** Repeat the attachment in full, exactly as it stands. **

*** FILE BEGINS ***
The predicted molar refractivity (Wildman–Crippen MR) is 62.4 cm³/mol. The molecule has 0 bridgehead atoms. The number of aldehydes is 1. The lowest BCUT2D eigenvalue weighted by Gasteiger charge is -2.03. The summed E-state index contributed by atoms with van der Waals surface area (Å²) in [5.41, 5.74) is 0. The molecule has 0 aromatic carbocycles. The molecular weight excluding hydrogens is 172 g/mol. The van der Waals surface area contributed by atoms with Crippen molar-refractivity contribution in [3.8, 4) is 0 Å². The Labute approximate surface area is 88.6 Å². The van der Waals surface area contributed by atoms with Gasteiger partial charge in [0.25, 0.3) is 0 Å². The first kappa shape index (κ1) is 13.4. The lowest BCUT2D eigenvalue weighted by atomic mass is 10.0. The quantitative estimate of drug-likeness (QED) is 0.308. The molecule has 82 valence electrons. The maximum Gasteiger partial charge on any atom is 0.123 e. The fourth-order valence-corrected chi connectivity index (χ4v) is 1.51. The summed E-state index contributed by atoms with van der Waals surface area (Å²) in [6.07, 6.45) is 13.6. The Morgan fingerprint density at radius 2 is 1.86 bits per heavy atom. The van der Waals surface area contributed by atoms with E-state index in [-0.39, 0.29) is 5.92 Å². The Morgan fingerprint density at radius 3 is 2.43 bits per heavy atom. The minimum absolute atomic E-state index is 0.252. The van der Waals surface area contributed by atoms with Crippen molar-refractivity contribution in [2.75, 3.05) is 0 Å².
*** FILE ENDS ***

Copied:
The predicted molar refractivity (Wildman–Crippen MR) is 62.4 cm³/mol. The molecule has 0 bridgehead atoms. The number of aldehydes is 1. The lowest BCUT2D eigenvalue weighted by Gasteiger charge is -2.03. The summed E-state index contributed by atoms with van der Waals surface area (Å²) in [5.41, 5.74) is 0. The molecule has 0 aromatic carbocycles. The molecular weight excluding hydrogens is 172 g/mol. The van der Waals surface area contributed by atoms with Crippen molar-refractivity contribution in [3.8, 4) is 0 Å². The Labute approximate surface area is 88.6 Å². The van der Waals surface area contributed by atoms with Gasteiger partial charge in [0.25, 0.3) is 0 Å². The first kappa shape index (κ1) is 13.4. The lowest BCUT2D eigenvalue weighted by atomic mass is 10.0. The quantitative estimate of drug-likeness (QED) is 0.308. The molecule has 82 valence electrons. The maximum Gasteiger partial charge on any atom is 0.123 e. The fourth-order valence-corrected chi connectivity index (χ4v) is 1.51. The summed E-state index contributed by atoms with van der Waals surface area (Å²) in [6.07, 6.45) is 13.6. The Morgan fingerprint density at radius 2 is 1.86 bits per heavy atom. The van der Waals surface area contributed by atoms with E-state index in [-0.39, 0.29) is 5.92 Å². The Morgan fingerprint density at radius 3 is 2.43 bits per heavy atom. The minimum absolute atomic E-state index is 0.252. The van der Waals surface area contributed by atoms with Crippen molar-refractivity contribution in [2.75, 3.05) is 0 Å².